Mean GHb in the cohort remained relatively stable over the study period, increasing slightly from 8.3% (SD 1.5%) (67 mmol/mol) during the initial year of study to 8.5% (1.4%) (69 mmol/mol) during the last year of study. Table 1 shows the GHb trends over the study period for the three groups of glycemic control generated by the hierarchical cluster analysis: worsened (n = 237), stable (n = 842), and improved (n = 370).
There were 1,449 patients included in the study (Table 2). The mean age was 11.4 (SD 3.3) years. There were an equal proportion of males and females. The majority of patients were Caucasian (74%) and had commercial insurance (67%). Patients who were African American (OR 1.78, P < 0.01), had Medicaid insurance (1.51, P < 0.01), or were older (F = 1.11, P < 0.001) were more likely to have worsened glycemic control (Table 2). Patients with higher baseline GHb were more likely to have improved glycemic control (F = 1.43, P < 0.001).
Relationship Between Glycemic Control and Office Visit Frequency
On average, patients had 3.2 (SD 1.1, range 1–11) visits per year and 2.9 (0.7) fiscal quarters with visits per year. Table 3 compares groups on the basis of visit frequency, with the reference group being patients with one visit or one fiscal quarter with visits per year and adjusting for demographic and baseline characteristics. Patients with four visits per year (OR 0.36, P < 0.05) or quarterly visits (0.33, P < 0.05) were least likely to have worsened glycemic control. Patients with quarterly visits were also most likely to have improved glycemic control (3.48, P < 0.01). In multivariable regression analysis, race (P < 0.005), insurance status (P < 0.01), and initial age (P < 0.05) had significant effects on visit frequency.
Relationship Between Glycemic Control and Frequency of GHb Testing
On average, patients had 3.0 (SD 1.0, range 1–10) GHb tests per year and 2.8 (0.7) fiscal quarters in a year with a GHb test. Table 3 compares groups on the basis of GHb testing frequency, with the reference group being patients with one GHb test per year or one fiscal quarter per year with a GHb obtained and adjusting for demographic and baseline characteristics. Patients with four GHb tests per year were least likely to have worsened glycemic control (OR 0.53, P < 0.05), and patients with more than five GHb tests per year were least likely to have improved glycemic control (0.28, P < 0.01). In multivariable regression analysis, race (P < 0.01), insurance status (P < 0.05), and initial age (P < 0.05) had significant effects on frequency of GHb testing.
Characterization of Patients With More Than Five Office Visits per Year
A small percentage (7.9%) of patients had five or more visits per year (mean 5.7 [SD 1.3], range 5–11). These patients were more likely to have a higher baseline GHb (F = 1.15, P < 0.05), have Medicaid (OR 2.13, P < 0.001), or be non-Hispanic (2.94, P < 0.05) and were less likely to have improved glycemic control (0.31, P < 0.001).
Consistent with prior studies (14,15), this longitudinal cohort study of 1,449 youth with type 1 diabetes supports the importance of routine visits and GHb testing in this population. The findings suggest that quarterly visits and GHb monitoring may prevent worsening glycemic control in youth with type 1 diabetes. These findings were present even when adjusting for factors known to affect glycemic control and treatment adherence, including race, insurance status, age, and baseline GHb. It is likely that patients with less frequent visits or GHb testing may miss opportunities to receive education, support, and changes to treatment regimens to promote glycemic control (11,19).
Patients with worsened glycemic control over the study period had lower baseline GHb than patients with stable and improved glycemic control. Although this may represent a regression of GHb values to the mean, the associations between visit and laboratory frequency with glycemic control were significant even after adjusting for baseline GHb. We also found that patients of African American race, with Medicaid, or of older age were more likely to have worsened glycemic control, findings consistent with other studies (13–15,19–22). These subgroups had fewer visits and GHb tests, which may explain their increased likelihood for worsened glycemic control.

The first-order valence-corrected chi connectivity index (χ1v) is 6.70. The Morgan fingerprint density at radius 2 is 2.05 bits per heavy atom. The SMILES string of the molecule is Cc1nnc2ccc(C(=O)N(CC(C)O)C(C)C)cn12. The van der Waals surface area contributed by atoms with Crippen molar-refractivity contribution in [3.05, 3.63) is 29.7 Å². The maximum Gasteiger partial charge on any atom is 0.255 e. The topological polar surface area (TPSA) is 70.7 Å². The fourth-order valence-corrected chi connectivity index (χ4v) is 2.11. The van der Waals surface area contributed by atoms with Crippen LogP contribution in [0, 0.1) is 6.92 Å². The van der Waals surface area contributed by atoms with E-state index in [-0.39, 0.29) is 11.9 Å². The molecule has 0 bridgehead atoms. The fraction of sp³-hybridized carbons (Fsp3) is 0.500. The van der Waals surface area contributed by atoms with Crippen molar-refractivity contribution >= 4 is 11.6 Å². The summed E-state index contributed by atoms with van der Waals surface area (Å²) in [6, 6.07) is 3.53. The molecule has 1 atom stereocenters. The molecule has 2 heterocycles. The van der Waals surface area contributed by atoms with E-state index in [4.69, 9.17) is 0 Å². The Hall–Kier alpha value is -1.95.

A subgroup of patients required more than four visits a year and demonstrated worsened glycemic control. It is likely that these patients represent a need for more frequent follow-up and monitoring because of their poor glycemic control, as demonstrated by their higher baseline GHb. Of note, these patients were more likely to have Medicaid, which may be a proxy for low socioeconomic status and has been associated with poor glycemic control in prior studies (13–15,20,21).
Because this was a retrospective study using primarily administrative data and laboratory results previously recorded in our EMR, several limitations should be noted. We were unable to account for certain factors that may have influenced glycemic control, including interventions other than visits with endocrinology physicians and nurse practitioners, duration of diabetes diagnosis, type of insulin regimen used, maturation (Tanner stage), and GHb device used (whether with a POC device or at an external laboratory). We also were unable to account for certain factors that may have influenced visit frequency, such as provider preference, which may have been influenced by glycemic control, patient motivation and adherence, and other socioeconomic variables beyond insurance status. Future studies should examine the role of these factors on visit and GHb testing frequency in addition to glycemic control.
In summary, quarterly visits and GHb testing are associated with glycemic control in youth with type 1 diabetes. Certain patient subgroups have less frequent visits and GHb testing and may require increased support to ensure adherence to visit and GHb testing recommendations.
Acknowledgments. The authors thank Iman Sharif, Nemours Division of General Pediatrics, for assistance in editing the manuscript. The authors also thank the Endocrinology Division of Nemours, whose clinical practice and patient population were featured in this study.
Duality of Interest. No potential conflicts of interest relevant to this article were reported.
Author Contributions. T.-L.P. wrote the manuscript. J.H. analyzed the data. S.L. and L.N.W. researched data and edited the manuscript. J.H. is the guarantor of this work and, as such, had full access to all the data in the study and takes responsibility for the integrity of the data and the accuracy of the data analysis.
Prior Presentation. Parts of this study were presented in abstract form as a poster presentation at the Eastern Society for Pediatric Research Annual Meeting, Philadelphia, PA, 30 March–1 April 2012.